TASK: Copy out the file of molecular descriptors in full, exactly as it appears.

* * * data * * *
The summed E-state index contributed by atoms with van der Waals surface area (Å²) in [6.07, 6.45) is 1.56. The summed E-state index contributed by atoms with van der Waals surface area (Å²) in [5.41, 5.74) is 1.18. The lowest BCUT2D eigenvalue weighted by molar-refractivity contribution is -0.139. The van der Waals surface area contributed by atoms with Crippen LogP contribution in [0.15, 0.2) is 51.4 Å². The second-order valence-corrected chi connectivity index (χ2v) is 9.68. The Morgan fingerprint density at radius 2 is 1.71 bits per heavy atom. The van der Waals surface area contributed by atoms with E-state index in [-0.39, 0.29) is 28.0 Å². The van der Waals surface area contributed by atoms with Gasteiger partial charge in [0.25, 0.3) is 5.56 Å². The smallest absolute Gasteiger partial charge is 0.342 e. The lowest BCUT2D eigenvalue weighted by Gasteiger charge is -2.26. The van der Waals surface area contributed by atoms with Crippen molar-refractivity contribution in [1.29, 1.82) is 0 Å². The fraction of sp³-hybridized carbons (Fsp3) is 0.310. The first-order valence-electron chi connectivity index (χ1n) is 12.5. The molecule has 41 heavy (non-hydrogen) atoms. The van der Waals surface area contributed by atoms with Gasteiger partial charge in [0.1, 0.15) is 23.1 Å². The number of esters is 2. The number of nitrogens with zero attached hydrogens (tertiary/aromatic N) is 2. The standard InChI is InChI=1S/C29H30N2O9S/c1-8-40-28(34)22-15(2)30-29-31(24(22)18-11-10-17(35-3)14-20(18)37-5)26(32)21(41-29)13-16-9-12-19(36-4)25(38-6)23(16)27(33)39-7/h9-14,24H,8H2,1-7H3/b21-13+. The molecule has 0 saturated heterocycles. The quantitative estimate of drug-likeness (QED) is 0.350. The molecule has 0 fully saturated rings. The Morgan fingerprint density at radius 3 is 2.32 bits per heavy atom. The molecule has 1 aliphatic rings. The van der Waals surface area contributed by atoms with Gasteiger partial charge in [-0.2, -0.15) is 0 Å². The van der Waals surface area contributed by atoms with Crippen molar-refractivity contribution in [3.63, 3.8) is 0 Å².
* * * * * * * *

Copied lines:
The summed E-state index contributed by atoms with van der Waals surface area (Å²) in [6.07, 6.45) is 1.56. The summed E-state index contributed by atoms with van der Waals surface area (Å²) in [5.41, 5.74) is 1.18. The lowest BCUT2D eigenvalue weighted by molar-refractivity contribution is -0.139. The van der Waals surface area contributed by atoms with Crippen LogP contribution in [0.15, 0.2) is 51.4 Å². The second-order valence-corrected chi connectivity index (χ2v) is 9.68. The Morgan fingerprint density at radius 2 is 1.71 bits per heavy atom. The van der Waals surface area contributed by atoms with E-state index in [-0.39, 0.29) is 28.0 Å². The van der Waals surface area contributed by atoms with Gasteiger partial charge in [0.25, 0.3) is 5.56 Å². The smallest absolute Gasteiger partial charge is 0.342 e. The lowest BCUT2D eigenvalue weighted by Gasteiger charge is -2.26. The van der Waals surface area contributed by atoms with Crippen molar-refractivity contribution in [1.29, 1.82) is 0 Å². The fraction of sp³-hybridized carbons (Fsp3) is 0.310. The first-order valence-electron chi connectivity index (χ1n) is 12.5. The molecule has 41 heavy (non-hydrogen) atoms. The van der Waals surface area contributed by atoms with Gasteiger partial charge in [0.1, 0.15) is 23.1 Å². The number of esters is 2. The number of nitrogens with zero attached hydrogens (tertiary/aromatic N) is 2. The standard InChI is InChI=1S/C29H30N2O9S/c1-8-40-28(34)22-15(2)30-29-31(24(22)18-11-10-17(35-3)14-20(18)37-5)26(32)21(41-29)13-16-9-12-19(36-4)25(38-6)23(16)27(33)39-7/h9-14,24H,8H2,1-7H3/b21-13+. The molecule has 0 saturated heterocycles. The quantitative estimate of drug-likeness (QED) is 0.350. The molecule has 0 fully saturated rings. The Morgan fingerprint density at radius 3 is 2.32 bits per heavy atom. The molecule has 1 aliphatic rings. The van der Waals surface area contributed by atoms with Gasteiger partial charge in [-0.2, -0.15) is 0 Å². The van der Waals surface area contributed by atoms with Crippen molar-refractivity contribution in [3.63, 3.8) is 0 Å².